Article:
New fund will support those from ethic minority backgrounds
A new £100,000 fund to support people with learning disabilities from ethnic minority backgrounds has been launched today.
Enable Scotland, the country’s largest member-led charity, received the funding from Barclays to strengthen engagement and support to under-represented adults in Glasgow and Edinburgh.
Powered by a membership and supporter network of 12,000 people across the country, Enable Scotland also directly supports 6,000 people to live independently across Scotland.
Funding will now go directly to working with 120 adults with learning disabilities, who identify as being from multiple ethnicities and their families, to reduce their isolation by building friendships and inclusive peer networks, challenging personal inequalities, and empowering them to better access their rights in society.
Delivering its commitment to increasing its participation within ethnic minority communities, Enable is to recruit Community Connectors, fluent in community languages, to further strengthen its reach and to build strong relationships within these populations.
Group CEO Theresa Shearer said: “This is a phenomenal investment in the work we are doing across Scotland and will allow us to serve more people who have learning disabilities within our multicultural society.
“As a member-led organisation, we want to represent, campaign and advocate with and for people who have learning disabilities within our society, and to reach more people in Scotland who need support to live the lives they choose.
“We are delighted to receive a donation of £100,000 from Barclays to enable us to continue to strengthen our work, reach new communities, and to be a diverse and inclusive member-led organisation which reflects the learning disability community of our society.”
The community champion approach has been praised by Barclays as the charity strives to better understand barriers to participation of those who have a learning disability from across all sections of society.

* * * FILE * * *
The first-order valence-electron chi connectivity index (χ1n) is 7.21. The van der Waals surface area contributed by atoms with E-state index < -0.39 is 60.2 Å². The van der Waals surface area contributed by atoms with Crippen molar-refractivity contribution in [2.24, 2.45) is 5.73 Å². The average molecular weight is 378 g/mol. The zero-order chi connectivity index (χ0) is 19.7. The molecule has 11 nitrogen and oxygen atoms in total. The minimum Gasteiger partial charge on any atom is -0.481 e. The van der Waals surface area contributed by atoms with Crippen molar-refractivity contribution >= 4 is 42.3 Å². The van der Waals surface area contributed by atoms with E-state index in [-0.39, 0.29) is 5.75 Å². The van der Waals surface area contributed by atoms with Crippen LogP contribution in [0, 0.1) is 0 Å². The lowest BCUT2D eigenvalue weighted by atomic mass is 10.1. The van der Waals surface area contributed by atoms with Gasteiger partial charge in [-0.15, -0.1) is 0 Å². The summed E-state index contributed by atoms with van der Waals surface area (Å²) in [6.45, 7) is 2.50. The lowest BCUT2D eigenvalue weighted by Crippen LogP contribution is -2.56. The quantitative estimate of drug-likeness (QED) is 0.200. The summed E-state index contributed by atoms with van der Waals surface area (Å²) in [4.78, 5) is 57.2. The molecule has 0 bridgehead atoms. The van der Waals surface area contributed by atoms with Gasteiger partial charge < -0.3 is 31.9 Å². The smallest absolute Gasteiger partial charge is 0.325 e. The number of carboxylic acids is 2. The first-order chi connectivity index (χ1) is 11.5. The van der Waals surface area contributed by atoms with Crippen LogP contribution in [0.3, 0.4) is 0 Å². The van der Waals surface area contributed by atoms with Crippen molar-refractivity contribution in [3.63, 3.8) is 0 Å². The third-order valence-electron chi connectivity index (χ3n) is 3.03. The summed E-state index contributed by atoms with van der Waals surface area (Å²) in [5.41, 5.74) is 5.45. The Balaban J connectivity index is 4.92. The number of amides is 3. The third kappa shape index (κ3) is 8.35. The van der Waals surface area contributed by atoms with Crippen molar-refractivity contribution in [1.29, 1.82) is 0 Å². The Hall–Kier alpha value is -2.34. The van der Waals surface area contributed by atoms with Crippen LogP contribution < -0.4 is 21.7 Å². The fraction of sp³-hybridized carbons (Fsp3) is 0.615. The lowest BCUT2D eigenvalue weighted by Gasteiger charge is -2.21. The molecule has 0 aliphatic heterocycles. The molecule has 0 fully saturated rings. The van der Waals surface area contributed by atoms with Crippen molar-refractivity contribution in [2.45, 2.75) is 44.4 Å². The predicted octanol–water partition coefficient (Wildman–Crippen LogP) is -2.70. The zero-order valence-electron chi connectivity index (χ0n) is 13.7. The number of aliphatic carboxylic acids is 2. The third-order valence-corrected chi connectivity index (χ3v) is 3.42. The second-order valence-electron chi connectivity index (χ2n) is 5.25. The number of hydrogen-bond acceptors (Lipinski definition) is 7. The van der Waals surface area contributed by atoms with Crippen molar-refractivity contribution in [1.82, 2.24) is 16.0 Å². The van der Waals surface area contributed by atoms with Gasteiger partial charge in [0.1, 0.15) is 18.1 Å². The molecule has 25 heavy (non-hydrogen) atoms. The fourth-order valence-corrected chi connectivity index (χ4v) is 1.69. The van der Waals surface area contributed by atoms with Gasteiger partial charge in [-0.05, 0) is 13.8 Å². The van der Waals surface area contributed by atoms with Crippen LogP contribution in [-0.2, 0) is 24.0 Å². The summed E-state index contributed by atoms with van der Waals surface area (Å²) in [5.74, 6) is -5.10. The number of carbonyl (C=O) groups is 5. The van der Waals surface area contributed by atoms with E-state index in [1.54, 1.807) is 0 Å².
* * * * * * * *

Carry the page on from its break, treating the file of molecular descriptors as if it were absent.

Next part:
It is intended that lessons learned through this work will allow ENABLE Scotland to create training and resources to be shared at a local and national level to provide support networks for people who have a learning disability, and their families.
Koral Anderson, Barclays Scotland Head, said: “With the long-term impacts of the crisis still being felt, Barclays continues to play a positive role in society. By working with charities like Enable which best understands the needs of their communities in Scotland, we can ensure help is getting right into the heart of society. We hope that by partnering with incredible local charities, we can continue to help people in need as they emerge from the crisis.”
Director of Enable Scotland, Jan Savage, added: “This substantial investment will allow us to connect further with multicultural communities and support those with learning disabilities and their families who may not have engaged with Enable previously. We believe this work is long overdue and, as Scotland’s largest member-led charity, we want to be truly reflective of our members and our society and we continuously strive to do better for those we serve.
“We want to empower all within our society to know their rights, access their rights, and remove any barriers they may have to ensure that we build an equal society for every person who has a learning disability.”
Recruitment for Community Connectors will begin in the New Year and the charity is keen to hear from communities in Edinburgh and Glasgow that wish to find out more information.